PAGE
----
Benjamin was at the White Star Line offices in New York at 7am the morning after the tragedy. He feared his two brothers were also on Titanic as well. Edith and the children weren’t listed on the passenger list and he told his Landlady he lived in hope they had missed the ship. Sadly when the Carpathia arrived his family were not on it. He thought he had lost both his brothers and his wife and children. His story was covered extensively in the ‘Elizabeth Daily Journal’ – here is an extract from 23rd April 1912
“Benjamin Peacock, who lost his wife and two children in the Titanic disaster, returned to his work in the Public Service power house on South Avenue, Cranford, yesterday. He told his friends that his wife and two children had been placed in one of the lifeboats, which capsized.
Mr Peacock has not yet given up hope of finding his brothers who were also passengers on the ill-fated ship. Less than two weeks ago Mr Peacock told the men of how glad he would be to have his family with him and showed them a baby carriage for the baby and toys for the older girl. He had brought then from Elizabeth to show them to his fellow workmen.”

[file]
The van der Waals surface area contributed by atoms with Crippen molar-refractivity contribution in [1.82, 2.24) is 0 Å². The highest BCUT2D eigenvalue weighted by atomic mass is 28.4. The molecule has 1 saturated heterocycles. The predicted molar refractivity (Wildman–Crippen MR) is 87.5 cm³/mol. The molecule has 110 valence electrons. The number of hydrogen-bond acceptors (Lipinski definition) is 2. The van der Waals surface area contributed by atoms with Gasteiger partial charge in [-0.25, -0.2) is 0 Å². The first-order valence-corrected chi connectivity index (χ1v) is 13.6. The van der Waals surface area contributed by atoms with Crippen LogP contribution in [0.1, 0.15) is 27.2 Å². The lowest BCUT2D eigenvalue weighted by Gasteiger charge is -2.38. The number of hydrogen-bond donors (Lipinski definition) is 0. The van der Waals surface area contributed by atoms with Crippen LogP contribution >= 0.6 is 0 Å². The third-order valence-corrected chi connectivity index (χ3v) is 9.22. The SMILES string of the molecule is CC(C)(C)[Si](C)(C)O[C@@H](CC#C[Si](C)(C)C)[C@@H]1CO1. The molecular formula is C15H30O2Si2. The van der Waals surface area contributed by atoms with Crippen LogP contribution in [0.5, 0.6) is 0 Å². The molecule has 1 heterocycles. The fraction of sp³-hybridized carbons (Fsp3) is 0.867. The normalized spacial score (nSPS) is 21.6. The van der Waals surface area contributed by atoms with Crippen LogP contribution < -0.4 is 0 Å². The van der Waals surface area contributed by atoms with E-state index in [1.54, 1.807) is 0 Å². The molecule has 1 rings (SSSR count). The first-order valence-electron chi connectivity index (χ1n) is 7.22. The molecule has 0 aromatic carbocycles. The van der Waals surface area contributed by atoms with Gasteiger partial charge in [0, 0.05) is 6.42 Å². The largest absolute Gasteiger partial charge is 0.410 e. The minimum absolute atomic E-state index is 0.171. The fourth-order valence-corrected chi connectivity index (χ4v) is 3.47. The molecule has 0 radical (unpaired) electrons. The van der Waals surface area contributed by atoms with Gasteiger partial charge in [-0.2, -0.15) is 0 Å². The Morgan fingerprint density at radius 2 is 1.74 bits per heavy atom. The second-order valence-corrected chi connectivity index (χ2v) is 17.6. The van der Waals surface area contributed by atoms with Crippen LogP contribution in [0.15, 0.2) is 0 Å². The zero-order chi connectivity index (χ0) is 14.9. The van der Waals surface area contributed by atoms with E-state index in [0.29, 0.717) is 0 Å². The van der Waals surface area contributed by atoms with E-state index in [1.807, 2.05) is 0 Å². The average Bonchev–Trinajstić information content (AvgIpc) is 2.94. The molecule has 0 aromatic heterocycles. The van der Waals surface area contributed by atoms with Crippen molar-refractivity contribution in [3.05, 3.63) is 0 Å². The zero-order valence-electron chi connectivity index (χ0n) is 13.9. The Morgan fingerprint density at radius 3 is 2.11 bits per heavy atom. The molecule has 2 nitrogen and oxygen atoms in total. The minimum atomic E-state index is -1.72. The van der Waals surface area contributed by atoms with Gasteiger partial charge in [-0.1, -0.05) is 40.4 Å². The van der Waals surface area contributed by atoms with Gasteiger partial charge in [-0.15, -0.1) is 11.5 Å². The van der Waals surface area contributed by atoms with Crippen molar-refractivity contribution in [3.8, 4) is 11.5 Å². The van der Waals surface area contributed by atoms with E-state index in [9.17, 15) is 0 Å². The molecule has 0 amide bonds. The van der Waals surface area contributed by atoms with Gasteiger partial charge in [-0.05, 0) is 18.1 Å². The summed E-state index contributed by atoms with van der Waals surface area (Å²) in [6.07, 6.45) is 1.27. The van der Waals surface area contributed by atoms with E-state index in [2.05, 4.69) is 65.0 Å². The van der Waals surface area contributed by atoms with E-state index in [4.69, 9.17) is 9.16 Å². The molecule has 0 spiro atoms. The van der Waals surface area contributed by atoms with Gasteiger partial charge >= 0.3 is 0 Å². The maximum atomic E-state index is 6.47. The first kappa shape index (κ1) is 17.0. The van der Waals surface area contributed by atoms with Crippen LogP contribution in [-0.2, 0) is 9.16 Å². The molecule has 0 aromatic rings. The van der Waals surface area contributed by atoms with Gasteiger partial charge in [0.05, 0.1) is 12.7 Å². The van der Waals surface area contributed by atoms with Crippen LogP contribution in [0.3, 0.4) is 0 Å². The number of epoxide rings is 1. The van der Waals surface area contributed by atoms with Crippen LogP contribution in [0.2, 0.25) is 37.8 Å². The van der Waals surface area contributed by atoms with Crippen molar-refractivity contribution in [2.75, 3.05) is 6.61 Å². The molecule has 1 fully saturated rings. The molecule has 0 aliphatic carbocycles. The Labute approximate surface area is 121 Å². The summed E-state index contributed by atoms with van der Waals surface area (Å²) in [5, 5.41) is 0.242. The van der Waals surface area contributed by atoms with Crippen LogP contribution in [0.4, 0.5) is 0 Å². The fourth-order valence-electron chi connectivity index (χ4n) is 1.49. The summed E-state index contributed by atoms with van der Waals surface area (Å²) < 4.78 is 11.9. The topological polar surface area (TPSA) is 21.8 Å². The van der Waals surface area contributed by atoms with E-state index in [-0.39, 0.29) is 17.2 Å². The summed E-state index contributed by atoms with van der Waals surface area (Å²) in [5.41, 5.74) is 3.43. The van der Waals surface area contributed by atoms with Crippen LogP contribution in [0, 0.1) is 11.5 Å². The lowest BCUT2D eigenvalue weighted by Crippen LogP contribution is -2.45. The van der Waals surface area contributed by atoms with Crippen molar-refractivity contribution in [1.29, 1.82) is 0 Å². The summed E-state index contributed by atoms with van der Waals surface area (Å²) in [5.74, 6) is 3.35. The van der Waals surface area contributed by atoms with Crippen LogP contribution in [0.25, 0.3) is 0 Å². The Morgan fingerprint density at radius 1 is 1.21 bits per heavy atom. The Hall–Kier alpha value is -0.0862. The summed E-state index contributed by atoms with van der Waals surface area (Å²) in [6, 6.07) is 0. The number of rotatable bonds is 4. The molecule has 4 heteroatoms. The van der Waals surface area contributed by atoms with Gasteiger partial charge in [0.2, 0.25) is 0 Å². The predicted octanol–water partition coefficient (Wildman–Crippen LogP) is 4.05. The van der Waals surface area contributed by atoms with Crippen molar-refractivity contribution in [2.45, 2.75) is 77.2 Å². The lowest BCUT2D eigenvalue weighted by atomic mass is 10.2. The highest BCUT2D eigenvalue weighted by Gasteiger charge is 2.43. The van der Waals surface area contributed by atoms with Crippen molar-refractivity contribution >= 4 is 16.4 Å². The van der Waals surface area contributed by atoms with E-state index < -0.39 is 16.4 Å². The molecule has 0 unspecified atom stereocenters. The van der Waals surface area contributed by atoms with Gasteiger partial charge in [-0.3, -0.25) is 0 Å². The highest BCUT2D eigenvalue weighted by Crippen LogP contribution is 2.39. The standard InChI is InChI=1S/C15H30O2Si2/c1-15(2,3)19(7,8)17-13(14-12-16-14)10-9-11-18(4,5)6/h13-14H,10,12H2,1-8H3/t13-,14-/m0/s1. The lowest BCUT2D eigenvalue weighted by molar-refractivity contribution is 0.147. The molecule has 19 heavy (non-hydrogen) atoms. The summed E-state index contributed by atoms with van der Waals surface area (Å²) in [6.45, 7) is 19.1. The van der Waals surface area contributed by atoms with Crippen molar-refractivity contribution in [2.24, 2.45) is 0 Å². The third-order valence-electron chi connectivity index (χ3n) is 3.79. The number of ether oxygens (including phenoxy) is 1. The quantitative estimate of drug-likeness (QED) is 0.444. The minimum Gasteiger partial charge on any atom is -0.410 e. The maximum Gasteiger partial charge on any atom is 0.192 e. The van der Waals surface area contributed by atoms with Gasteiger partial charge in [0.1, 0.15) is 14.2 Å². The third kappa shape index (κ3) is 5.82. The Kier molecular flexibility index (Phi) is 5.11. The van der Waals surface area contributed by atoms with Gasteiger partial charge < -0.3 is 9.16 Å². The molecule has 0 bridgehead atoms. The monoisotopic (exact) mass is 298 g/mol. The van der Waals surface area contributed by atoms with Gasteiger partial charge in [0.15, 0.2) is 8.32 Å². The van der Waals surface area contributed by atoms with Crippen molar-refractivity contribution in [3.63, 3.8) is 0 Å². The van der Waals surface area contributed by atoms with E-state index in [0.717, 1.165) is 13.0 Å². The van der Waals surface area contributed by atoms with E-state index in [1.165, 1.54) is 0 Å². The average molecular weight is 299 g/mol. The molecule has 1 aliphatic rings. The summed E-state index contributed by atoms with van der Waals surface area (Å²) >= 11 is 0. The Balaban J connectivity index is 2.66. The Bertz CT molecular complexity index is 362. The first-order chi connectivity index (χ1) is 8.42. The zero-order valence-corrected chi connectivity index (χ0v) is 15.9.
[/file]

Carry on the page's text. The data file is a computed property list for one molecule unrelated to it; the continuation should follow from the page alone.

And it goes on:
My husband is Robert Mitchell, he grew up right beside Carnkie in Cornwall and his Grandfather was Alfred Nile, a nephew to Edith. Robert didn’t know he had any relations on Titanic, but his mother started to remember talk of a vague relative, but had thought it was just hear-say or a rumour. As we researched more of Edith she became a real person for us, and she was given a second chance to tell her story to a new generation.
When Titanic Artefacts Exhibition came to Dublin in 2010, my husband and Charlie Boy went to the event. At the beginning they got a Boarding Card and after they made their way through the exhibition, they stopped at the actual bell from Titanic and checked to see which passenger they each had. Robert said a shiver ran up his spine and he read that Charlie had Edith Nile Peacock. When Robert Ballard (who discovered Titanic on the sea bed) heard this, he introduced himself to Robert and Charlie Boy and was amazed at the co-incidence. He gave Charlie some free books and Boarding cards with real passenger’s details on them.
Our coincidences didn’t end there -Charlie Boy sits beside Liam at school and his dad is an architect. Charlie was telling Liam about Edith Nile Peacock, and Liam told him his dad was designing Titanic Belfast’s new building. I got speaking to Liam’s Dad and I subsequently emailed him all the information we had on Edith, as there was no family members listed for her.
So now we are invited as part of Edith Nile Peacocks family to the opening of Titanic Belfast in March. We have told family and friends about Edith in the hope of keeping her story alive as we are the only living relatives she now has. On 14th April this year we will remember a young woman of 26, thousands of miles from home, on a brink of a new life in America, a woman who had lost one baby and was about to lose her family on Titanic.